Well-Known Member
Off Roaders won a very significant victory yesterday when the California Coastal Commission voted unanimously to reject their staff's recommendation to impose additional closures and requirements on the Oceano Dunes State Vehicular Recreation Area (ODSVRA) operating permit for one year.

So lets celebrate our victory, but we are not out of the woods yet. The environmental extremists have also gone to court to close down ODSVRA and again the Friends of Oceano Dunes (FOD), with DPR are opposing the environmental extremists. Court cases cost money, so please help out FOD. For info, their website is

<font color=yellow>Paige<font color=yellow>


Well-Known Member
Beach to Stay Open to Off-Roaders
> Parks: Coastal panel says rules for Oceano Dunes won't change until
>a study is done. An at-risk bird is at issue.
>The California Coastal Commission on Wednesday agreed to keep open
>the only beach in Southern and Central California where off-road
>vehicles can race along the water's edge, despite objections from
>environmentalists that the traffic threatens the survival of an
>endangered shorebird.
>Before adopting any more restrictions, the commission will wait for
>a panel of advisors to study the dunes near Pismo Beach and
>recommend how to better separate dune buggies and off-road bikes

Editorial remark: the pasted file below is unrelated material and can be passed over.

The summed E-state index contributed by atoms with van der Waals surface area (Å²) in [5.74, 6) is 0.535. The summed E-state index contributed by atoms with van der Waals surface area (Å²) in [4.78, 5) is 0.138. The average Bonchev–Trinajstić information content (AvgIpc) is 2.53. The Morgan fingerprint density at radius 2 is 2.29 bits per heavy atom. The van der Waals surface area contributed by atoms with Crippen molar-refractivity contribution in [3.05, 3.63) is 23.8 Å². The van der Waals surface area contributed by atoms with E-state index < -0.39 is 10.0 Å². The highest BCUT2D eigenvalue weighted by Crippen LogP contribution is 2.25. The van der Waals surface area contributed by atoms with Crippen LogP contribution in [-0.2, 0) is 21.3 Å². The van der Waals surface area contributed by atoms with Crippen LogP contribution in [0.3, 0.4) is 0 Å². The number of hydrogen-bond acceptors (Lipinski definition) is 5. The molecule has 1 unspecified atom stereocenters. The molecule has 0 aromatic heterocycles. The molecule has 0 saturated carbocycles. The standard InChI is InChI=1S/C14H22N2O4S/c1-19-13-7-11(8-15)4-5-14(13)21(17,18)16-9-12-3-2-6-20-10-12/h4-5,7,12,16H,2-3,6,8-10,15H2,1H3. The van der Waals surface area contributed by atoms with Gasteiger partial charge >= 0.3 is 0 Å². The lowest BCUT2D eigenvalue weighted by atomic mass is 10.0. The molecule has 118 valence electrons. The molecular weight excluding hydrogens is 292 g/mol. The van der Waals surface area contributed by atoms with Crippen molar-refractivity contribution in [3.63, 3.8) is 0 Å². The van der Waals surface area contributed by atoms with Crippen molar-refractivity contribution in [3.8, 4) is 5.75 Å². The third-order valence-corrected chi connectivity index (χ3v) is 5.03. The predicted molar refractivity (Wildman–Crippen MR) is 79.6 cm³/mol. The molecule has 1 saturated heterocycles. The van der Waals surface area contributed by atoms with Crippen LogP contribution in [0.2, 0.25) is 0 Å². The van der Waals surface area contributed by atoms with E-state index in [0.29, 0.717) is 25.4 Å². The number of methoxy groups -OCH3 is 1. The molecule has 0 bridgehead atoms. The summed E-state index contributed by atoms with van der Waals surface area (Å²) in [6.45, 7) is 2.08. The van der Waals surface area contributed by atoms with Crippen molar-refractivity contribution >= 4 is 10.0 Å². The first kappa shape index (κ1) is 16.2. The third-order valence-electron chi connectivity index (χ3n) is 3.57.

>from the western snowy plover that nests on the beach.
>"The commission decided to go with the status quo," said Chairwoman
>Sara Wan. "We decided to give it a couple of more years and see if
>it can work." The commission's decision comes as the Oceano Dunes
>State Recreation Area, formerly called Pismo Dunes, is preparing for
>the Memorial Day invasion of dirt bikes, sand rails, Jeeps and
>trucks that congregate there every three-day weekend.
>Last year, 47,500 people showed up for the long weekend that kicks
>off the summer, and state park rangers expect a similar showing.
>Off-roaders from throughout California prefer the magnificent
>seaside dunes in the summer, when other popular off-road
>destinations in the desert get too hot.
>Under the Coastal Commission's permit, the state beach limits
>traffic to 4,300 vehicles a day. But the limit is lifted for the
>weekends attached to Memorial and Labor days, July 4 and
>Last November, the Sierra Club sued the California Department of
>Parks and Recreation on grounds that by permitting the beach
>traffic, state officials are causing the deaths of federally